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© 2018 Gary Sanders

2018 Utility Staffing Survey Results – Part II

This is the second of two consecutive Utility Information Pipelines reporting the results of the 2016 Utility Staffing Survey. 82 utilities, representing 20 states, ranging in size from 134 to 90,000 active accounts participated in the survey.

Last week’s issue summarized the demographics of the survey respondents as well as staffing levels and factors outside the control of the utilities. Today’s issue deals with practices each utility can control, such as payment processing and bill printing.

In addition to asking the number of office employees, how many active customers, what services each utility bills, and annual customer turnover, the survey also asked how each utility handles various labor intensive processes.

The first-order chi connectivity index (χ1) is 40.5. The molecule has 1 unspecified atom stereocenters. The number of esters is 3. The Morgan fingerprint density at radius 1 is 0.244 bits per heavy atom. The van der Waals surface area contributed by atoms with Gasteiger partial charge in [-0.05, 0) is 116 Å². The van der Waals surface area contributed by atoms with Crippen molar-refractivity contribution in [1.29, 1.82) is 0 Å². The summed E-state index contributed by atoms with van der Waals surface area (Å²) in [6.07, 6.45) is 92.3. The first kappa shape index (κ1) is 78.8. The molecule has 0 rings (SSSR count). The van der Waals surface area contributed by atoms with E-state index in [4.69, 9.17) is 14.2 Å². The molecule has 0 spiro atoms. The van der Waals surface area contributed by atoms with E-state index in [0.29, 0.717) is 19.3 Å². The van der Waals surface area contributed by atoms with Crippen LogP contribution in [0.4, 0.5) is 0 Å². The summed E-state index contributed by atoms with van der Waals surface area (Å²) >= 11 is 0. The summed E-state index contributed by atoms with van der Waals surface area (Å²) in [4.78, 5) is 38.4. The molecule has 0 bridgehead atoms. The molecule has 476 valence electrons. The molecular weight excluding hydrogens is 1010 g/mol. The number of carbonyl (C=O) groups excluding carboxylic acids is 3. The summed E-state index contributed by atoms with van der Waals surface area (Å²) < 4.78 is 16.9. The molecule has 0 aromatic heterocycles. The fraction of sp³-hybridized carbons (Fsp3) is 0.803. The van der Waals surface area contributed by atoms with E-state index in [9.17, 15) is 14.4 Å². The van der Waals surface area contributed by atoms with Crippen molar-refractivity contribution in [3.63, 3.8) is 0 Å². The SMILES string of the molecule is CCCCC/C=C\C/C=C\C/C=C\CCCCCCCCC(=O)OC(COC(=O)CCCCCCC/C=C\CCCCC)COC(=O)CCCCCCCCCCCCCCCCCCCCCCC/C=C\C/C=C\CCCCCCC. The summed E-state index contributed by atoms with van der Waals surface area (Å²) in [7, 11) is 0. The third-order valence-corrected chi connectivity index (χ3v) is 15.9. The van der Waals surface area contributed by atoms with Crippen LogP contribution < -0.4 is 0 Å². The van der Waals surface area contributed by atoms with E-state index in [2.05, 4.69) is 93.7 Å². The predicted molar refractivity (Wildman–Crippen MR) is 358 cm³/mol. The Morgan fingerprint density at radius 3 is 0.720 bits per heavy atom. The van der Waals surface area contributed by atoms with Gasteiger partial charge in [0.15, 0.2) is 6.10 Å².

Meter Reading Processing

In terms of office staffing, the real distinction in time savings in only between manually entering readings or importing them from some sort of automated reading process. However, unlike two years ago, this year’s survey did distinguish between whether the imported readings were from handhelds or an AMR or AMI system.

As expected, most utilities in the survey have automated their meter reading process. However, this year’s survey included 16 utilities that still enter meter readings, up from only five two years ago. Surprisingly, three of these utilities were in the upper 50% of most efficiently staffed offices. The others were all within the bottom third of least efficiently staffed offices, as represented by the graph below (clicking on any of the graphs will open a larger image in a new window).


 

Bill Printing